D lets you do this in a way that's safe and scalable, via Universal Function Call Syntax. If you call a method on an object, and that object does not have such a method defined, D will look in your local scope to see if there's a function available that can satisfy the method call. For example:

import std.stdio;
import std.string;

void main()
{
    "World".greet();
    "Cody".greet;

}

void greet(string name)
{
    "Hello, %s!".format(name).writeln();
}

String, of course, does not have a built-in greet(). So D delegates to the local greet(string), passing in the object as the first argument.

Looking at the code, you might think that string has a format() method and a writeln() method, but it doesn't. D's string isn't even a class! (It's a type alias to an array of immutable chars.) However, the std.string package includes some handy functions that operate on strings (including format()), which you can use as if they were methods. And the std.stdio package has a writeln() method that takes a string (and other types), so you can use that as if it were a method too.

This type of extension is safe for a few reasons:

  • If the method exists on an object, it takes precedence. You can't redefine an object's methods.
  • UFCS only applies functions from your local scope (including functions that have been imported) to objects. It's not really a global monkey patch.
  • If you happen to import two functions which cause call ambiguity, it's a compile-time error, so you can't accidentally call the wrong function.

I really like this safe extensibility. The std.algorithm module has tons more methods that can be applied to a variety of types without having to re-implement them. Now I want to do this in every language I use. Dangit, D!

Talks

I learned about 2 of the things I go into detail about (scope blocks, code generation) via Andrei Alexandrescu's talk, Three Unlikely Successful Features of D. He touches on scope blocks again in his talk Three Cool Things About D. I'm not quite sure how I made it through the tutorial without realizing how nice of a feature that is. In my opinion, a good programming language allows (or helps!) the programmer to Do The Right Thing without too much pain, and this feature really helps with that.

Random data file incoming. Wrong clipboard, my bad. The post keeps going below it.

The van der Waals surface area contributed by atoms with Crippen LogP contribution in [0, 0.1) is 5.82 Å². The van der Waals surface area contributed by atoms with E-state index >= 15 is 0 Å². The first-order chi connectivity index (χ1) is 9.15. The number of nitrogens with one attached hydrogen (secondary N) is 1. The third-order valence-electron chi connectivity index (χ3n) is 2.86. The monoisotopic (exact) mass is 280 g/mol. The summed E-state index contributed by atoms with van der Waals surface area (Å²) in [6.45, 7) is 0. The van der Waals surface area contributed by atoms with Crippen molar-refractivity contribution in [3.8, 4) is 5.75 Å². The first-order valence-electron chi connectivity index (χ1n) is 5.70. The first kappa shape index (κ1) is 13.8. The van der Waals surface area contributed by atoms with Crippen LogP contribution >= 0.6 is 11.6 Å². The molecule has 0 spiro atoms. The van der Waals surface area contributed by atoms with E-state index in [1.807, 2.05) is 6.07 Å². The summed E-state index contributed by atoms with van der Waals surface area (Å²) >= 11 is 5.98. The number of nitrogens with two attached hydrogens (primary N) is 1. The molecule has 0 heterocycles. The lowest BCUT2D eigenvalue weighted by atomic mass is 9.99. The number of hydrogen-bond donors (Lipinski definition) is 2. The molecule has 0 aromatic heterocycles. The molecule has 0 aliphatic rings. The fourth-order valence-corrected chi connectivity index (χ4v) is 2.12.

If you'd like a higher level overview, I'd recommend the aptly named The D Programming Language. Or the website or the tutorial. People in the #D IRC channel on Freenode seem to be pretty friendly as well.

Oh! And both dmd and rdmd are packaged up and available via Homebrew on OSX, so you can brew install dmd and start playing with the language in seconds! (Hint, hint.)

Married

Today Heiðar and I got married. We had a small civil ceremony in Reykjavík, attended by local friends and family. Afterwards, we headed down to a fancy burger joint called Roadhouse for burgers, champagne, and quesadillas. Then we came home to devour a delicious Irish coffee cake.

While the ceremony was simple, my feelings are not. I feel incredibly lucky to have found the man I want to spend the rest of my life with. I also feel lucky to be living in a time where such a marriage is recognized by both our governments, which will allow us to live together in either country.

And I feel excited and anxious about my plans to move to Iceland. Heiðar has gone back to school and is working on completing a degree in Computer Science. I'll be moving to Iceland for at least the remainder of his studies. There's a lot to do in the next few months to make that happen.

But, mostly, I'm feeling happy. Stupid, head-over-heels-in-love happy.

You can see the more of the wedding photos on Flickr.